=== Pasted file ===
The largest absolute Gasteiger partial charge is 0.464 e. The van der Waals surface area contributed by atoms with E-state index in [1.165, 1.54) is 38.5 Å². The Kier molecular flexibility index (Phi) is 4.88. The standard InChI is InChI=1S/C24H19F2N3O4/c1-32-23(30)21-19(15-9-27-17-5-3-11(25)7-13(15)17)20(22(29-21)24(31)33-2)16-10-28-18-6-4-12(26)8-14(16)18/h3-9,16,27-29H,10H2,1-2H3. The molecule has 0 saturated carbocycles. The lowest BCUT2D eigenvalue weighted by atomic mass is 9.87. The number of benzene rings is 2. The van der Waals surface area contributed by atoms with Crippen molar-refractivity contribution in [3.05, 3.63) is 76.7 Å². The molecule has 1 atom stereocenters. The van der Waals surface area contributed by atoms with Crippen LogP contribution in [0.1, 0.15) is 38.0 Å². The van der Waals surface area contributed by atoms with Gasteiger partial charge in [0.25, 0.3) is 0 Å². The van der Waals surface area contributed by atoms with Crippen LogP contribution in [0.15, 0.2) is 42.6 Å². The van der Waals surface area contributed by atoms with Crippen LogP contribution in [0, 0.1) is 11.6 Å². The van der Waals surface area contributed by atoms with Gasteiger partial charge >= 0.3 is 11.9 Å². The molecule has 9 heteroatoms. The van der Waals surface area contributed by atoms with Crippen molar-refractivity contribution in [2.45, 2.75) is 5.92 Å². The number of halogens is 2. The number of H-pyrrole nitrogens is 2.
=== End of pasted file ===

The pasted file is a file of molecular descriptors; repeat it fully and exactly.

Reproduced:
The largest absolute Gasteiger partial charge is 0.464 e. The van der Waals surface area contributed by atoms with E-state index in [1.165, 1.54) is 38.5 Å². The Kier molecular flexibility index (Phi) is 4.88. The standard InChI is InChI=1S/C24H19F2N3O4/c1-32-23(30)21-19(15-9-27-17-5-3-11(25)7-13(15)17)20(22(29-21)24(31)33-2)16-10-28-18-6-4-12(26)8-14(16)18/h3-9,16,27-29H,10H2,1-2H3. The molecule has 0 saturated carbocycles. The lowest BCUT2D eigenvalue weighted by atomic mass is 9.87. The number of benzene rings is 2. The van der Waals surface area contributed by atoms with Crippen molar-refractivity contribution in [3.05, 3.63) is 76.7 Å². The molecule has 1 atom stereocenters. The van der Waals surface area contributed by atoms with Crippen LogP contribution in [0.1, 0.15) is 38.0 Å². The van der Waals surface area contributed by atoms with Gasteiger partial charge in [0.25, 0.3) is 0 Å². The van der Waals surface area contributed by atoms with Crippen LogP contribution in [0.15, 0.2) is 42.6 Å². The van der Waals surface area contributed by atoms with Crippen LogP contribution in [0, 0.1) is 11.6 Å². The van der Waals surface area contributed by atoms with Gasteiger partial charge >= 0.3 is 11.9 Å². The molecule has 9 heteroatoms. The van der Waals surface area contributed by atoms with Crippen molar-refractivity contribution in [2.45, 2.75) is 5.92 Å². The number of halogens is 2. The number of H-pyrrole nitrogens is 2.